Yesterday Sheryl Gay Stolberg of theNew York Times (2/18/10) turned in a piece on the one-year anniversary of the stimulus plan–a favoritetarget of Republican lawmakers(when they're not happily enjoying the federalfunds in their states and/or districts, that is).
The piece tells us that there's a rather bitter partisan dispute over the stimulus: Democrats say that it worked to create jobs, Republicans say it was a failure.
The third paragraph of the story would seem to render a verdict on the question:"There is little dispute among economists that the measure has kept the jobless rate from being even higher than it is."
That's clear enough. But then the piece–adhering to the notion of "balance" in which true and false claims must be given equal weight–manages to muddy it up:
At a time when both parties are talking about the virtues of working together, the anniversary touched off a bitter dispute between them, with each using the day to write its own political narrative around the bill. Democrats sought to portray Republicans as hypocrites for voting against the bill and then rushing to claim their share of stimulus money for projects in their home districts, while Republicans painted the measure as a failure.
The Republican National Committee posted a Web video aimed at Mr. Obama titled "Broken Promises," and the House Republican leader, Rep. John A. Boehner of Ohio, issued a report titled "Where are the Jobs? A Look Back at One Year of So-called 'Stimulus.'"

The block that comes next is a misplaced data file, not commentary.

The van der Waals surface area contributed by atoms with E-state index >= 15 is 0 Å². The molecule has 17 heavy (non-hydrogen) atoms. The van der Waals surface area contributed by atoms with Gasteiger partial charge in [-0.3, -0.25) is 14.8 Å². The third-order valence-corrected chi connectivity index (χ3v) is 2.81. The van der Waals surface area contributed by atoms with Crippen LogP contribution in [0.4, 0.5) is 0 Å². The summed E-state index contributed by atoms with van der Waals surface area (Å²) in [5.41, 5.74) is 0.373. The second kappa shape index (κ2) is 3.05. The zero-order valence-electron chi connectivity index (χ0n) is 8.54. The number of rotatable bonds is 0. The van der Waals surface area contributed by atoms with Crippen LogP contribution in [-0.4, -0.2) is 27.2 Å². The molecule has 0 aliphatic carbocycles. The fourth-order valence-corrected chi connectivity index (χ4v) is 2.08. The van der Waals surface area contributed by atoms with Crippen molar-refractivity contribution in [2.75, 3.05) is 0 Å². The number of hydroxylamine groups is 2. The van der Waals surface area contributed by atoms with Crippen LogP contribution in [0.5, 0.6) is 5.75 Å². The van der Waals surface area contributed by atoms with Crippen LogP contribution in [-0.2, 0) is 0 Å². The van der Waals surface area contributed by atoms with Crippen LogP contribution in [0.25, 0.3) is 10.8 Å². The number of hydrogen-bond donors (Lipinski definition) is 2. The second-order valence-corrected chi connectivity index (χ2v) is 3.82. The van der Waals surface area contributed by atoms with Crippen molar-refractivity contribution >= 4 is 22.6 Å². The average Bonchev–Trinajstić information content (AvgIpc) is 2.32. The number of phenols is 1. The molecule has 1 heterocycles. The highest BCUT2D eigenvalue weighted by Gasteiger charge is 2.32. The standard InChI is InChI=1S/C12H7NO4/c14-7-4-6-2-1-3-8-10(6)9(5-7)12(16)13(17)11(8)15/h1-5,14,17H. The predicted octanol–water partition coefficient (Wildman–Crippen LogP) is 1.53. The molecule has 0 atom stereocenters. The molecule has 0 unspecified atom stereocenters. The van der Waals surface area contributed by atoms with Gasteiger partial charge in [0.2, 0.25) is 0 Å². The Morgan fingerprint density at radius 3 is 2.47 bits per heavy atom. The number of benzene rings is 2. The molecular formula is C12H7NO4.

If the major parties are each writing their "own political narrative around the bill,"a reporter should try to examine theclaims.But Stolberg's piece merely lists them:
In interviews and e-mail messages, Mr. Boehner and other leading Republicans, including Rep. Eric Cantor of Virginia, Rep. Mike Pence of Indiana and the Republican National Committee chairman, Michael Steele, argued that Mr. Obama could hardly claim credit for improvements in the economy with 3 million jobs lost over the past year, unemployment at nearly 10 percent and a deficit at $1.6 trillion.
Since we were already told that most economists agree that unemployment would be worse without the stimulus, these GOP talking points are misleading, right? Apparently not:
Economists say that Mr. Obama and the Republicans are both, in a sense, correct. The economy has indeed lost jobs on Mr. ObamaÃƒÆ’Â¢ÃƒÂ¢”Å¡Â¬ÃƒÂ¢”Å¾Â¢s watch, but the nonpartisan Congressional Budget Office recently calculated that the recovery package, formally called the American Recovery and Reinvestment Act, had saved or created between 900,000 and 2.3 million jobs.
"The economy has shed some 3 million jobs over the past year, but it would have lost closer to 5 million without stimulus," said Mark Zandi, who is currently advising congressional Democrats but also advised Sen. John McCain, the 2008 Republican presidential nominee. "The economy is still struggling, but it would have been much worse without stimulus."
Mr. Zandi said: "It's legitimate to debate the efficiency of the stimulus; one could say, 'You're spending $800 billion plus and look at what we're getting for it.' But to say that this has not helped the job market is not correct."
So while the Times tells us that "economists" say both sides are "in a sense, correct," the actual economist theyquoted toillustrate that fact says that in another, more accurate sense, the Republicans are wrong.